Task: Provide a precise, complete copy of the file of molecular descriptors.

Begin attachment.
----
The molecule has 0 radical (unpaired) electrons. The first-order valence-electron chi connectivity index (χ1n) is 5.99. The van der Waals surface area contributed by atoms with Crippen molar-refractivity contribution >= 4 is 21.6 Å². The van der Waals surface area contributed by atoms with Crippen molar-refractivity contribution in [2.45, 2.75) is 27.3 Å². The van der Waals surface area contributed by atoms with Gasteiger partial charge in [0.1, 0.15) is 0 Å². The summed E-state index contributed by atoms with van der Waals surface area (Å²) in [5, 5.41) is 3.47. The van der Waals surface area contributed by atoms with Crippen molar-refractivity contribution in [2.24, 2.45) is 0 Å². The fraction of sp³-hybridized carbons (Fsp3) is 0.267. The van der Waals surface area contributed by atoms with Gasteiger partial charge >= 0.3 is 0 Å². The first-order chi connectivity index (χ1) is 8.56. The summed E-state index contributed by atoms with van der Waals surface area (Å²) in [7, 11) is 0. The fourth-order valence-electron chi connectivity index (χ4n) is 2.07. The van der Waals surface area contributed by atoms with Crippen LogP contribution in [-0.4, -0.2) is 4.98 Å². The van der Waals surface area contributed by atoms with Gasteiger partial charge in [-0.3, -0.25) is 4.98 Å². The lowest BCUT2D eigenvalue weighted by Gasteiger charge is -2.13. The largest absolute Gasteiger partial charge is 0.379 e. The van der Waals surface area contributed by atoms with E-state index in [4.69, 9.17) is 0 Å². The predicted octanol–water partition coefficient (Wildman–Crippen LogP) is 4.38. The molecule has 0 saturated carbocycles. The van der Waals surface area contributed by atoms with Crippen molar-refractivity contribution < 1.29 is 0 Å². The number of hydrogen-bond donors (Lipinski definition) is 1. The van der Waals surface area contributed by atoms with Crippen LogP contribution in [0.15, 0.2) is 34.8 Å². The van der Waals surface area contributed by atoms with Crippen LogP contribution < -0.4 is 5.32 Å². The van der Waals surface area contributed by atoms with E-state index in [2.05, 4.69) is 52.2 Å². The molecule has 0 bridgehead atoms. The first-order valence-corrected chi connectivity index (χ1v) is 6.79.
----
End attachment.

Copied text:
The molecule has 0 radical (unpaired) electrons. The first-order valence-electron chi connectivity index (χ1n) is 5.99. The van der Waals surface area contributed by atoms with Crippen molar-refractivity contribution >= 4 is 21.6 Å². The van der Waals surface area contributed by atoms with Crippen molar-refractivity contribution in [2.45, 2.75) is 27.3 Å². The van der Waals surface area contributed by atoms with Gasteiger partial charge in [0.1, 0.15) is 0 Å². The summed E-state index contributed by atoms with van der Waals surface area (Å²) in [5, 5.41) is 3.47. The van der Waals surface area contributed by atoms with Crippen molar-refractivity contribution in [2.24, 2.45) is 0 Å². The fraction of sp³-hybridized carbons (Fsp3) is 0.267. The van der Waals surface area contributed by atoms with Gasteiger partial charge >= 0.3 is 0 Å². The first-order chi connectivity index (χ1) is 8.56. The summed E-state index contributed by atoms with van der Waals surface area (Å²) in [7, 11) is 0. The fourth-order valence-electron chi connectivity index (χ4n) is 2.07. The van der Waals surface area contributed by atoms with Crippen LogP contribution in [-0.4, -0.2) is 4.98 Å². The van der Waals surface area contributed by atoms with Gasteiger partial charge in [-0.3, -0.25) is 4.98 Å². The lowest BCUT2D eigenvalue weighted by Gasteiger charge is -2.13. The largest absolute Gasteiger partial charge is 0.379 e. The van der Waals surface area contributed by atoms with E-state index in [4.69, 9.17) is 0 Å². The predicted octanol–water partition coefficient (Wildman–Crippen LogP) is 4.38. The molecule has 0 saturated carbocycles. The van der Waals surface area contributed by atoms with Crippen molar-refractivity contribution < 1.29 is 0 Å². The number of hydrogen-bond donors (Lipinski definition) is 1. The van der Waals surface area contributed by atoms with Crippen LogP contribution in [0.15, 0.2) is 34.8 Å². The van der Waals surface area contributed by atoms with Crippen LogP contribution < -0.4 is 5.32 Å². The van der Waals surface area contributed by atoms with E-state index in [2.05, 4.69) is 52.2 Å². The molecule has 0 bridgehead atoms. The first-order valence-corrected chi connectivity index (χ1v) is 6.79.